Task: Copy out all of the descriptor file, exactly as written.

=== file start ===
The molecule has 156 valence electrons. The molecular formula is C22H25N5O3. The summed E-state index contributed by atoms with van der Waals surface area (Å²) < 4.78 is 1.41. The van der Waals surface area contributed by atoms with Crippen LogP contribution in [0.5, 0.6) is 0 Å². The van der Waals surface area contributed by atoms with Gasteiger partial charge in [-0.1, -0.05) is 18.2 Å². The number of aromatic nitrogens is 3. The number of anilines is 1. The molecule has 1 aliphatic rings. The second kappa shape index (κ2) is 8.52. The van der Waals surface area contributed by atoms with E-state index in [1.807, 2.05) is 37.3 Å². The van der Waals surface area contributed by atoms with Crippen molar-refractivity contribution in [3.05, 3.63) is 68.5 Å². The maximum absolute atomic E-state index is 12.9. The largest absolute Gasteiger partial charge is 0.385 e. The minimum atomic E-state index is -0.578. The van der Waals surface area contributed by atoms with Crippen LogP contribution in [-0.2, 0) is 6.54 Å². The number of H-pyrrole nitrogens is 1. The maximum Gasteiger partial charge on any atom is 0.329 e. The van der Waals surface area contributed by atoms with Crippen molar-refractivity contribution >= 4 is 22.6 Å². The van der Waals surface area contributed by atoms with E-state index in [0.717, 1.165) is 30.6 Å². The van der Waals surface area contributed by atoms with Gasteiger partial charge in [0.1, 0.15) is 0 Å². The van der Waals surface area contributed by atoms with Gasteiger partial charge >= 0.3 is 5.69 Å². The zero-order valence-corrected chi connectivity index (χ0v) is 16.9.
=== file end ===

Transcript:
The molecule has 156 valence electrons. The molecular formula is C22H25N5O3. The summed E-state index contributed by atoms with van der Waals surface area (Å²) < 4.78 is 1.41. The van der Waals surface area contributed by atoms with Crippen LogP contribution in [0.5, 0.6) is 0 Å². The van der Waals surface area contributed by atoms with Gasteiger partial charge in [-0.1, -0.05) is 18.2 Å². The number of aromatic nitrogens is 3. The number of anilines is 1. The molecule has 1 aliphatic rings. The second kappa shape index (κ2) is 8.52. The van der Waals surface area contributed by atoms with E-state index in [1.807, 2.05) is 37.3 Å². The van der Waals surface area contributed by atoms with Crippen molar-refractivity contribution in [3.05, 3.63) is 68.5 Å². The maximum absolute atomic E-state index is 12.9. The largest absolute Gasteiger partial charge is 0.385 e. The minimum atomic E-state index is -0.578. The van der Waals surface area contributed by atoms with Crippen LogP contribution in [-0.2, 0) is 6.54 Å². The number of H-pyrrole nitrogens is 1. The maximum Gasteiger partial charge on any atom is 0.329 e. The van der Waals surface area contributed by atoms with Crippen molar-refractivity contribution >= 4 is 22.6 Å². The van der Waals surface area contributed by atoms with E-state index in [0.717, 1.165) is 30.6 Å². The van der Waals surface area contributed by atoms with Gasteiger partial charge in [0.1, 0.15) is 0 Å². The van der Waals surface area contributed by atoms with Gasteiger partial charge >= 0.3 is 5.69 Å². The zero-order valence-corrected chi connectivity index (χ0v) is 16.9.